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and comets are: how else shall the appearing of our Saviour in the clouds of heaven, at his coming to judgment, be seen at once by so many nations of the world? Mr. Mede adds, "Howsoever it be, I suppose it is no sin to conceive magnificence and govws of so great a work of God towards a people for whom he hath formerly shewn so many wonders; especially this being to be the greatest work of mercy and wonder that ever he did for them, far beyond the bringing them forth of Egypt, and leading them in the wilderness*." And, in another part of his works, he draws a comparison between St. Paul's conversion and the calling of the Jews, supposing the one to be a kind of type of the other†.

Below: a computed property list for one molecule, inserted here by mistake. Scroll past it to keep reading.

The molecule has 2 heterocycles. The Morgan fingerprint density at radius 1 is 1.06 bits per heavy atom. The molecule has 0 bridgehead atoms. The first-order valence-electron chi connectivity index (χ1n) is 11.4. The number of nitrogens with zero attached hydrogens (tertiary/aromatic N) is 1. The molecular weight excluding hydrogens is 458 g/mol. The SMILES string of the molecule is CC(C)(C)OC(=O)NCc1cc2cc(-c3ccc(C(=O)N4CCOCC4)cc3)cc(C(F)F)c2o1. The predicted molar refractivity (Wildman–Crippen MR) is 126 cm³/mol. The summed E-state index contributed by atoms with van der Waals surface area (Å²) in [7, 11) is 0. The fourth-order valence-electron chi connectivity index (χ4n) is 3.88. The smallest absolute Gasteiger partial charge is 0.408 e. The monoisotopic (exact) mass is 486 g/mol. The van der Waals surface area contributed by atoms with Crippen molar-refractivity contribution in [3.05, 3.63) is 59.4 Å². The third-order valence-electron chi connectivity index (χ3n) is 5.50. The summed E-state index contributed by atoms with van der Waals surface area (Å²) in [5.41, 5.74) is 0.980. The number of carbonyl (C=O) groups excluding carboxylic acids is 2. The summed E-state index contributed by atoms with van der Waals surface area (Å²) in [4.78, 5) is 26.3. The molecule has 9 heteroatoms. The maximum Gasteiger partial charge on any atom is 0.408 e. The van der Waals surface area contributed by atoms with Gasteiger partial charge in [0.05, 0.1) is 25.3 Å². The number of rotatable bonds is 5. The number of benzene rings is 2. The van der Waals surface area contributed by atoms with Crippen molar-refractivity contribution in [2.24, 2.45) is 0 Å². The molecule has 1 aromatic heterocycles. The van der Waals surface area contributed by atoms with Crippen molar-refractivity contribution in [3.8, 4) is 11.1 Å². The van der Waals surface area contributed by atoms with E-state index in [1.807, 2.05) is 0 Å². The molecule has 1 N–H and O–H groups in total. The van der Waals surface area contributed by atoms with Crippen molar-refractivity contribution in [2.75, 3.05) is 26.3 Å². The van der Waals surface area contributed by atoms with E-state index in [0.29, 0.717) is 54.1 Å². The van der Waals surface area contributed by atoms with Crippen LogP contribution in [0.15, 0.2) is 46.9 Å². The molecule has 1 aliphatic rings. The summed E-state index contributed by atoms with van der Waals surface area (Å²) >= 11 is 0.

My objection to Mr. Mede's opinion, in the manner in which he has stated it, is neither its improbability nor its impossibility abstractedly considered; but simply that it cannot be made to harmonize with the general tenor of the prophecies which treat of the restoration and conversion of the Jews. It is expressly declared by Zechariah, that the glory of the Lord shall be manifested in the midst of Jerusalem; and that, after such manifestation, Jehovah sent by Jehovah shall go forth and execute judgment upon his enemies. All the other prophets agree in attesting the same; that, whenever the Word of God is revealed, it shall be to pour destruction upon the rebel army of Antichrist. This glory will most probably be the same as the Shechinah that attended the children of Israel out of Egypt: a vast pillar of light, shooting up to an immense height in the air so as to be visible at a very great distance, and surmounted by a cloud; thus causing Jerusalem to appear, as if encompassed and covered with fire. Now, if such a tremendous vision as this continued to hover over Jerusalem (for that is the place assigned by the prophet for its appearance); and if the end of its manifestation were to attract the attention of the scattered Jews, and to effect their conversion, as Mr. Mede supposes it is incredible, that Antichrist would ever dare to undertake such an expedition, as it is foretold that he shall undertake. Or, granting the utmost that can be